Introduction: Making a Box Joint Keepsake Box on the CNC
Having a CNC machine in the shop opens up a lot of really cool possibilities, especially when it comes to precision, repeatability etc... and it's great for making boxes. This is a box with finger joints and a sliding lid, and I'm going to go through the whole process of making it step by step. There's also a full video of the process that goes into things in more details!
Step 1: Design
The very first thing to consider when it comes to CNC work is design. It's a good idea if you first of all know what wood you're working with. I'm using 1/4 inch white oak boards, which will influence my design choices.
Secondly, let's talk joinery. What kind of joinery are we going to use? I'm partial to box joints, or finger joints as they're called. I think they're great - they are functional, utilitarian, they look great ... and they can all be cut flat, as opposed to like dovetails, where you'd have to have one piece sitting upright and the other flat, there's just a lot more set up. Let's make the bottom inset to add stability. And for a lid, let's do the same design as the bottom, a sliding lid, in a groove, simple, beautiful.
OK box joints it is, how about sizes: I'm going to go with 1/2 inch size joints. I think that looks good, and I'm going to be used 1/4 inch hardwood,
Step 2: Software
I'm using Aspire by Vectric for the software, but the principles will be the same no matter what software you're using. I'm making a box that measures 5 1/2 by 4 1/2 inches and that's 3 inches high. So I'm going to make one side each complete with box joints and then copy it so I have two sides. Once I have made my box joints, which are half inch long and 1/4 inch deep, because that's the thickness of the wood, I'm making the grooves, the pockets for the top and the bottom to slide into.
I'm also adding these little round circles on the corners of the box joints, and I'm going to run those with a finer bit, a 1/16 inch bit. Now the front and the back sides are slightly different sizes the front is a little shorter because the lid sliding in and out. I also need a top and a bottom, the bottom is going to be just a touch smaller because the top is also going to be a lid going all the way out one one side, whereas the bottom sits inset. I'm also adding this little piece on the side here that I'm going to glue on to the lid here, it's going to make the box feel seamless and also provide a little handle to grab onto as you open and close the box.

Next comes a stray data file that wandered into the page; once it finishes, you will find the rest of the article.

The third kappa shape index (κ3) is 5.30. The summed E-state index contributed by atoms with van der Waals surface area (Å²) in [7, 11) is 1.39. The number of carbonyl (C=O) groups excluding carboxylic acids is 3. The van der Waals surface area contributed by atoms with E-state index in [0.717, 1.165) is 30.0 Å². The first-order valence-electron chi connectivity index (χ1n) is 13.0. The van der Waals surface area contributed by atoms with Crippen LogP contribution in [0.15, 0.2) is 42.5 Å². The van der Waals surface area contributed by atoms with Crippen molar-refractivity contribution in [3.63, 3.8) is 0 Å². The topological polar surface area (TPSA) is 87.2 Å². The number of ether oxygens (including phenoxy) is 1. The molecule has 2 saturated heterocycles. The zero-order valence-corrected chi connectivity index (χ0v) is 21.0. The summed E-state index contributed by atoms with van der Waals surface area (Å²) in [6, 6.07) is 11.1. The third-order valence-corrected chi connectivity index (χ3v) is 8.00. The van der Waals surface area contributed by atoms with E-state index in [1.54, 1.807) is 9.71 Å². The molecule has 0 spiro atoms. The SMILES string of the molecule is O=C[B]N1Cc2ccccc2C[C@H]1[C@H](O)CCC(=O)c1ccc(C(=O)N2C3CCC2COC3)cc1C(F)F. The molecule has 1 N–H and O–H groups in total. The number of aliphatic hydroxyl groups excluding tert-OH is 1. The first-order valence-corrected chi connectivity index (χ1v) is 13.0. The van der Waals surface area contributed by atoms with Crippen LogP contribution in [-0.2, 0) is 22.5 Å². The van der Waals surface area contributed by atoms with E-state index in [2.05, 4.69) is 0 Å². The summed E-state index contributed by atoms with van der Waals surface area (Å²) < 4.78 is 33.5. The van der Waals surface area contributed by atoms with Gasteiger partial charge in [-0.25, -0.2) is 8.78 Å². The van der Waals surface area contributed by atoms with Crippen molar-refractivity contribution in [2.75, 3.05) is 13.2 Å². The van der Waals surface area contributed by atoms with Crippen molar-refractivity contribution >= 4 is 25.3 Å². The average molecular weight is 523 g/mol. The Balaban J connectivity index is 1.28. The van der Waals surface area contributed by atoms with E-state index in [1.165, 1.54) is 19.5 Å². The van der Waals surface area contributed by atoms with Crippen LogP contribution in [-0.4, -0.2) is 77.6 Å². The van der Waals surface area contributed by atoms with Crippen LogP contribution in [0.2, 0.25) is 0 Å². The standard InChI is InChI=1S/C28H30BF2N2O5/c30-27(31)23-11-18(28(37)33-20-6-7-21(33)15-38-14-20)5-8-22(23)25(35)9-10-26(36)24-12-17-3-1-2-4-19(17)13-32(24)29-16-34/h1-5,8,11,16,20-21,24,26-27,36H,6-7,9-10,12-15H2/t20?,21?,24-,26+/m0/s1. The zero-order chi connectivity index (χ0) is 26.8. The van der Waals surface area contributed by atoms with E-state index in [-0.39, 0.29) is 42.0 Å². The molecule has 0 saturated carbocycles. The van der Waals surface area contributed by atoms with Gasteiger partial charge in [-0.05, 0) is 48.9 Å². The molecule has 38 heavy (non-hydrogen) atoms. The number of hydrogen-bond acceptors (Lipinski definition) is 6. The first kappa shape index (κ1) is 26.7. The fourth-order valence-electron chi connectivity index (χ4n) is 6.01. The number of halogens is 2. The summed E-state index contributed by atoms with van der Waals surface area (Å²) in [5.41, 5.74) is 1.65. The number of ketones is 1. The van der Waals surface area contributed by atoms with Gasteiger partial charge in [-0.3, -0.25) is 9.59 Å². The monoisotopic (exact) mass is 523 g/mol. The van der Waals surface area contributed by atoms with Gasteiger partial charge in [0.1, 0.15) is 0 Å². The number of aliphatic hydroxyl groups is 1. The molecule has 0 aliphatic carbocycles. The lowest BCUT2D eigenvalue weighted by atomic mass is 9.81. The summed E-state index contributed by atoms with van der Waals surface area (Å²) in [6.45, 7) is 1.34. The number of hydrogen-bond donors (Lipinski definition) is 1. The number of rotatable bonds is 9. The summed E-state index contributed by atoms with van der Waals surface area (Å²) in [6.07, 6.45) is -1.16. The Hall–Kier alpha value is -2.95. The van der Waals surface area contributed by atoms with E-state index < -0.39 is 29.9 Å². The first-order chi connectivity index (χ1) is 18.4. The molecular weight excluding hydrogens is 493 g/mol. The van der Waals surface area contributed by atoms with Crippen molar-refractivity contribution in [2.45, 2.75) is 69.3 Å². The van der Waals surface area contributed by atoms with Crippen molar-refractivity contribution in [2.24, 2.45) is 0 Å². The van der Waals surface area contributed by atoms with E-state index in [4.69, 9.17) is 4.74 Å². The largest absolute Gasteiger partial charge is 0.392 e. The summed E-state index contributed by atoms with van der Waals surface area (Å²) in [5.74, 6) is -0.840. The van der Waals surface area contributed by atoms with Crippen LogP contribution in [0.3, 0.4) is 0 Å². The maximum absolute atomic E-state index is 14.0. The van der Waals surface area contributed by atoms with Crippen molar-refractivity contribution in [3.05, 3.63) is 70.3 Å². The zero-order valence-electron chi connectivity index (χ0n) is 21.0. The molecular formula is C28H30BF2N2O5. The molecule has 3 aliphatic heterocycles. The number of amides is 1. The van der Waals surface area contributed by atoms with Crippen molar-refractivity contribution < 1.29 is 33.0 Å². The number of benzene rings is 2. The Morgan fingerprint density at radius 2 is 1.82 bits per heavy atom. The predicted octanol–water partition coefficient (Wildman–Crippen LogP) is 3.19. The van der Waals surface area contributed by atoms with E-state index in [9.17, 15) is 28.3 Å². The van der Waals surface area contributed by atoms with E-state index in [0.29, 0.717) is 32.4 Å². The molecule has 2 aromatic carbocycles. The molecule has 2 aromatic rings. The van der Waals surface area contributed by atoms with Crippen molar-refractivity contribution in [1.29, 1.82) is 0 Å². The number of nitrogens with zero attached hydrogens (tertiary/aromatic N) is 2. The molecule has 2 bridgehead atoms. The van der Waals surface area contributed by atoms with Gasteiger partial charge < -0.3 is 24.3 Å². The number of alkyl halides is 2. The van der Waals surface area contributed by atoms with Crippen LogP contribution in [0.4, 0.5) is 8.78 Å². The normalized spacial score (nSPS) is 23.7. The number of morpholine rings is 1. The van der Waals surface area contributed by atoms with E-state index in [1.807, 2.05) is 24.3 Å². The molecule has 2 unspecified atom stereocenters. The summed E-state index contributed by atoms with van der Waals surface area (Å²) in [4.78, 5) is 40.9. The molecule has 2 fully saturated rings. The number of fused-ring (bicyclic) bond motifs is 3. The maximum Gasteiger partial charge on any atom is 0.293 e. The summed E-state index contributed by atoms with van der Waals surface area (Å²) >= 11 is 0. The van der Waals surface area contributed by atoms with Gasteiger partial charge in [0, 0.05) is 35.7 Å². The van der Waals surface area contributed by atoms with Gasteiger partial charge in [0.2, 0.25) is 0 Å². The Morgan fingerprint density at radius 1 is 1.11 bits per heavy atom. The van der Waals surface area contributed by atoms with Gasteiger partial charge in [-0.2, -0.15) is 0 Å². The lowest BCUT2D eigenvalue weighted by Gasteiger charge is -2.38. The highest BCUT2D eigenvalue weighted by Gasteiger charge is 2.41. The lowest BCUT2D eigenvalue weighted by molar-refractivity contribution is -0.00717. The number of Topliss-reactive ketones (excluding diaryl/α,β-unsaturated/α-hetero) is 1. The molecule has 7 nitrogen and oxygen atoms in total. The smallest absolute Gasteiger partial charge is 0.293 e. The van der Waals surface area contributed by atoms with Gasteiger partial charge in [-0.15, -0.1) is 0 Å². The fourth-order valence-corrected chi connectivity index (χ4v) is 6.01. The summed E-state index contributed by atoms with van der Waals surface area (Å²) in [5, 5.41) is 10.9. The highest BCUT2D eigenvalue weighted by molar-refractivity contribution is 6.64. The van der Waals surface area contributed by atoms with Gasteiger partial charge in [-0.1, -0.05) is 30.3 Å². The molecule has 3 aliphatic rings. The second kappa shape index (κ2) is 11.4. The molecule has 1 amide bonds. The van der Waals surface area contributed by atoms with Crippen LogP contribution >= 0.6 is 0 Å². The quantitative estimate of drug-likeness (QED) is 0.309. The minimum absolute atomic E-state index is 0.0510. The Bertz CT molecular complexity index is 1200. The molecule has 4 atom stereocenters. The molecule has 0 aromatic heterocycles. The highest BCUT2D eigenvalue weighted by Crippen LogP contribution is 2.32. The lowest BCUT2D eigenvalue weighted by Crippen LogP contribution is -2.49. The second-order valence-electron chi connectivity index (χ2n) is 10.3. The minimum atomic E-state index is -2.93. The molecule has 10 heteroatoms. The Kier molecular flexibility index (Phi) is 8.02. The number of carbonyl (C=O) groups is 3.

Once I'm happy with all my pieces and I have doubled checked and made sure the sizes and everything is good, it's time to set the toolpaths, I'm also going to add some tabs so the pieces don't fly off as they're being cut, and then we can take the file to the machine.
Step 3: Test Cut
Whenever possible I like to cut a test cut first on some cheaper wood, that's not always an option. This time I'm using some 1/4 inch plywood, just to make sure all the design choices are right and it fits together well.
Step 4: Securing the Wood
When you're cutting thin stock on the CNC, it's a little more tricky to secure the wood properly. There's not enough room here for too much error. First of all, I secure a scrap piece of plywood so I don't have to worry about the bit accidentally cutting into my t tracks below. I secure the plywood using a corner clamp so I know it's perfectly straight.
I then add the wood on top of the plywood and secure it with little clamps towards the sides so the wood will be held in place.
Step 5: Setting Up the Machine
Once I've set the x,y and z axis, turned on the dust collection and made sure I have the right bit on, I run the machine. For the first cut I'm using an 1/8 inch bit. 1/8 inch bit: https://amzn.to/3mGcij1
Since I'm cutting through hardwood, I'm adjusting my speed a little slower than if I were cutting through plywood.
Step 6: Changing Bits
Once I've run through the program, I switch the bit to a 1/16 inch bit: https://amzn.to/38hDjku
This will allow me to get into the fine corners of the joints, and actually make pieces that fit together.
Step 7: Removing Tabs & Test Fitting
Once all the cuts are done, I remove the tabs with a mallet and a chisel, and do a quick test fit to make sure the pieces are correct.
Step 8: Glue Up
Next up, I glue together the main box part and glue in the inset lid. Sometimes you need a little tap with a mallet or squeeze with a clamp to get the joints to come together. Checking square once it's glued up.
Step 9: Final Touches
To get the lid to slide in a little easier, it's a good idea to handplane the edges which makes it a lot smoother. I'm also gluing on a top piece on the lid which acts as a little handle and also completes the look of the box.
Step 10: Finish
To finish the box, I add some polyurethane and finish with some wax polish.
Step 11: Conclusion Watch the Video
For a much better perspective on this proce